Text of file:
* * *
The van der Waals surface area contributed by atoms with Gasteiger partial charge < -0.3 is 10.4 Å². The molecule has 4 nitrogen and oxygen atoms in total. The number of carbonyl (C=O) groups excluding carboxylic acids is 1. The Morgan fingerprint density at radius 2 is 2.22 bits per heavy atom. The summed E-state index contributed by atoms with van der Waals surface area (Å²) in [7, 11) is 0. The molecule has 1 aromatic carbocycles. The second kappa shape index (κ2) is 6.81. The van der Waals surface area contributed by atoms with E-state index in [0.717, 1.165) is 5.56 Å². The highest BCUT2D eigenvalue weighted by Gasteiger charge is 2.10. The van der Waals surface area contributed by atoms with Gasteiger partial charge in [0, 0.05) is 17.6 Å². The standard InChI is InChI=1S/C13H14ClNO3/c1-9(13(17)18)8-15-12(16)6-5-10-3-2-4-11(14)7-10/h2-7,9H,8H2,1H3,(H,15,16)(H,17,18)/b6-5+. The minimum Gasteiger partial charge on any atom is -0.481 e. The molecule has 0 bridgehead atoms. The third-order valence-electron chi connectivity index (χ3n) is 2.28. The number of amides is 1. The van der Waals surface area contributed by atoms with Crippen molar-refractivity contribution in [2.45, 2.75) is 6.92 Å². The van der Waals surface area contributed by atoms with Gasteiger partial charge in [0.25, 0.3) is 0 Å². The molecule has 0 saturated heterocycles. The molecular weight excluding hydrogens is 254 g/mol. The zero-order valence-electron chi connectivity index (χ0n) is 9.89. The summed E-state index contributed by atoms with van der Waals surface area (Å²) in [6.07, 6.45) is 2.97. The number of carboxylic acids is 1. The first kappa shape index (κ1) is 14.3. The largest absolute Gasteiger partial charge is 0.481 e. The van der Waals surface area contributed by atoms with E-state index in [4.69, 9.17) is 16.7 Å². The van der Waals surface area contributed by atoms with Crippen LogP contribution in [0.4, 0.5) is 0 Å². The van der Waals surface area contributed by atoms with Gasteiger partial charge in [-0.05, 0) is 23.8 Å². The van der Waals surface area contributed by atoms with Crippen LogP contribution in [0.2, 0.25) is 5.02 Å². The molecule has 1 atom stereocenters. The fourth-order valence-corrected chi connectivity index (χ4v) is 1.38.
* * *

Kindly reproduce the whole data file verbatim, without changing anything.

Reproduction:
The van der Waals surface area contributed by atoms with Gasteiger partial charge < -0.3 is 10.4 Å². The molecule has 4 nitrogen and oxygen atoms in total. The number of carbonyl (C=O) groups excluding carboxylic acids is 1. The Morgan fingerprint density at radius 2 is 2.22 bits per heavy atom. The summed E-state index contributed by atoms with van der Waals surface area (Å²) in [7, 11) is 0. The molecule has 1 aromatic carbocycles. The second kappa shape index (κ2) is 6.81. The van der Waals surface area contributed by atoms with E-state index in [0.717, 1.165) is 5.56 Å². The highest BCUT2D eigenvalue weighted by Gasteiger charge is 2.10. The van der Waals surface area contributed by atoms with Gasteiger partial charge in [0, 0.05) is 17.6 Å². The standard InChI is InChI=1S/C13H14ClNO3/c1-9(13(17)18)8-15-12(16)6-5-10-3-2-4-11(14)7-10/h2-7,9H,8H2,1H3,(H,15,16)(H,17,18)/b6-5+. The minimum Gasteiger partial charge on any atom is -0.481 e. The molecule has 0 bridgehead atoms. The third-order valence-electron chi connectivity index (χ3n) is 2.28. The number of amides is 1. The van der Waals surface area contributed by atoms with Crippen molar-refractivity contribution in [2.45, 2.75) is 6.92 Å². The van der Waals surface area contributed by atoms with Gasteiger partial charge in [0.25, 0.3) is 0 Å². The molecule has 0 saturated heterocycles. The molecular weight excluding hydrogens is 254 g/mol. The zero-order valence-electron chi connectivity index (χ0n) is 9.89. The summed E-state index contributed by atoms with van der Waals surface area (Å²) in [6.07, 6.45) is 2.97. The number of carboxylic acids is 1. The first kappa shape index (κ1) is 14.3. The largest absolute Gasteiger partial charge is 0.481 e. The van der Waals surface area contributed by atoms with E-state index in [4.69, 9.17) is 16.7 Å². The van der Waals surface area contributed by atoms with Crippen LogP contribution in [0.4, 0.5) is 0 Å². The van der Waals surface area contributed by atoms with Gasteiger partial charge in [-0.05, 0) is 23.8 Å². The van der Waals surface area contributed by atoms with Crippen LogP contribution in [0.2, 0.25) is 5.02 Å². The molecule has 1 atom stereocenters. The fourth-order valence-corrected chi connectivity index (χ4v) is 1.38.